The War that Saved My Life, by Kimberly Brubaker Bradley
Wish Girl, by Nikki Loftin
It was so much fun hearing kids share about why they'd recommend a book to friends. The books that are getting the most love right now are definitely The Detective's Assistant, Echo, Fish in a Tree, and Gone Crazy in Alabama.

After sharing book recommendations, we took some time to write our own "to be read" lists. These lists help us look forward to the next book we want to read. It's a habit I want to instill in all my students. And so it was great to take a minute to write down our ideas and ask friends for recommendations.
We finished our celebration by taking "shelfies" -- pictures with our favorite books and with the books we want to read. It was a terrific celebration of our love of reading. Many thanks to Melissa Guerrette for her inspiring article on the Nerdy Book Club blog all about shelfies. I'm sure our sheflie celebration with get many many of our students talking about books they want to read.

Many thanks to all of the publishers who support our book club by sending us advanced copies. If you make a purchase using the Amazon links on this site, a small portion goes to Great Kid Books. Thank you for your support.

©2015 Mary Ann Scheuer, Great Kid Books

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15. I Don't Want to Be a Frog, by Dev Petty & Mike Boldt (ages 3-8)

There are times my kids seem dissatisfied with everything, but I'm also sure that there are times when all I say is NO. This hilarious book takes that situation and produces laughs in all the right places--the perfect medicine for crabby kids and peevish parents.
I Don't Want to Be a Frog
by Dev Petty
illustrated by Mike Boldt
Doubleday / Random House, 2015
Your local library
Amazon
ages 3-8
*best new book*
Little frog is sure he doesn't want to be a frog. As he sits reading a book about cats, he decides that would be the perfect animal to be. "I want to be a cat," he declares to his father. Nope, his father says, you're a frog. Back and forth the dialog goes, in easy to read expressive short sentences--perfect for reading aloud together.
"I want to be a cat."
"You can't be a cat."
"Why not?"
"Because you're a frog."
"I don't like being a frog. It's too wet."
"Well, you can't be a cat."
Hey--little frog can hop! He should be a rabbit, he tells his father. "You can't be a rabbit," his father calmly replies. No long ears, right? "I don't like being a Frog. It's too slimy," little frog whines. Little frog isn't easily persuaded. And his father's wise words don't sink in at all.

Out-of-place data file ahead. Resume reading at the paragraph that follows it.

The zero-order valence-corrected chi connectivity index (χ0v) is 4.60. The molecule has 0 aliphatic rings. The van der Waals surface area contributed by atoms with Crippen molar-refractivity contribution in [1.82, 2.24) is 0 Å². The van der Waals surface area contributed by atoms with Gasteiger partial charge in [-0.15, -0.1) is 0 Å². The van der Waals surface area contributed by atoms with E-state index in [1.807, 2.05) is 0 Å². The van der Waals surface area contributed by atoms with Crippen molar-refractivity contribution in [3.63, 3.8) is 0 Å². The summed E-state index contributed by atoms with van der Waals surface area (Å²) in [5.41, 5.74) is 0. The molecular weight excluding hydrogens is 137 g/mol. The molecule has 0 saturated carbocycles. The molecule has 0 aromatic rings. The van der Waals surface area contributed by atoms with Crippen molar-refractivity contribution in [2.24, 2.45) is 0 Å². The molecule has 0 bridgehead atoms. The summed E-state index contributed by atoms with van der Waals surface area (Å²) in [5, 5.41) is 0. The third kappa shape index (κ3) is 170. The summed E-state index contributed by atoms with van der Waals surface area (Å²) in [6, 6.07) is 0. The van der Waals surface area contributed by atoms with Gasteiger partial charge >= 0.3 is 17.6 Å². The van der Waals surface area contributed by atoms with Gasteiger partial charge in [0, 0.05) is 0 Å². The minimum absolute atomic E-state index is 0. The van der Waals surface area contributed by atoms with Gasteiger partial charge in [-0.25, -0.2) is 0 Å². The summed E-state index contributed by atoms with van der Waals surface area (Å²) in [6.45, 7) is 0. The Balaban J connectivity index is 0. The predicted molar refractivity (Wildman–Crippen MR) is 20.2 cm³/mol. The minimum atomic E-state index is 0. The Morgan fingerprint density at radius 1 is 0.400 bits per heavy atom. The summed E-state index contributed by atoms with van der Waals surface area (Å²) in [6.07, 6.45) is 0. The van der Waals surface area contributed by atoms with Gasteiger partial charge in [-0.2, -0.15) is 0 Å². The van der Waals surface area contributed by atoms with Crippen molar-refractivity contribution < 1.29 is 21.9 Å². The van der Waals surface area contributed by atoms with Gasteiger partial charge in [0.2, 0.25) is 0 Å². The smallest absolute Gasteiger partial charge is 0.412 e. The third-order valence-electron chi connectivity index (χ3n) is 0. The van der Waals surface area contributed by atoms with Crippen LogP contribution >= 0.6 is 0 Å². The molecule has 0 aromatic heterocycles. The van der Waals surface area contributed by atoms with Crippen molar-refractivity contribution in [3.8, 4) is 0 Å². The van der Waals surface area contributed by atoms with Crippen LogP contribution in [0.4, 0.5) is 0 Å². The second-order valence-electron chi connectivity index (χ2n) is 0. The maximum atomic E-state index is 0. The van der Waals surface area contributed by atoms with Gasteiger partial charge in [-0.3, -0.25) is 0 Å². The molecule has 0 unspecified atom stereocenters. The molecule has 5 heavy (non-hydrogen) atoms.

Kids are loving Mike Boldt's illustrations, especially how expressive little frog is. They love knowing that the dad is right, but I think they're rooting for little frog too. And the conclusion leads to giggles from everyone who's read it in our library.

Along comes a hungry wolf who tells how much he likes to eat all those animals. But does he like to eat frogs? No, not one bit. They're much too wet, too slimy, too full of bugs. Ahh, little frog finally realizes that--you know what, being who you are can be a pretty good thing after all.

For more of a taste, check out this adorable trailer:

Illustrations ©2015 by Mike Boldt; used with permission from the publisher. The review copy was kindly sent by the publisher, Random House. If you make a purchase using the Amazon links on this site, a small portion goes to Great Kid Books. Thank you for your support.

©2015 Mary Ann Scheuer, Great Kid Books

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16. Tiger Boy, by Mitali Perkins -- a fantastic read-aloud (ages 8-11)

As parents, we want our children to enjoy reading, so that they want to read more. The single most important thing you can do to help ensure this? Read aloud. Find stories that you can share together. Find books that linger with you, that make you both wonder about the world.


Tiger Boy, by Mitali Perkins, is perfect for a family read-aloud--the 4th graders at Malcolm X School in Berkeley are giving it huge thumbs up and I heartily agree. If you have an animal-lover, or you're looking for a book set in India or Bangladesh, or you're looking for a book with a courageous kid who stands up for what's right -- definitely seek out Tiger Boy.
Tiger Boy
by Mitali Perkins
Charlesbridge, 2015
Your local library
Amazon
ages 8-11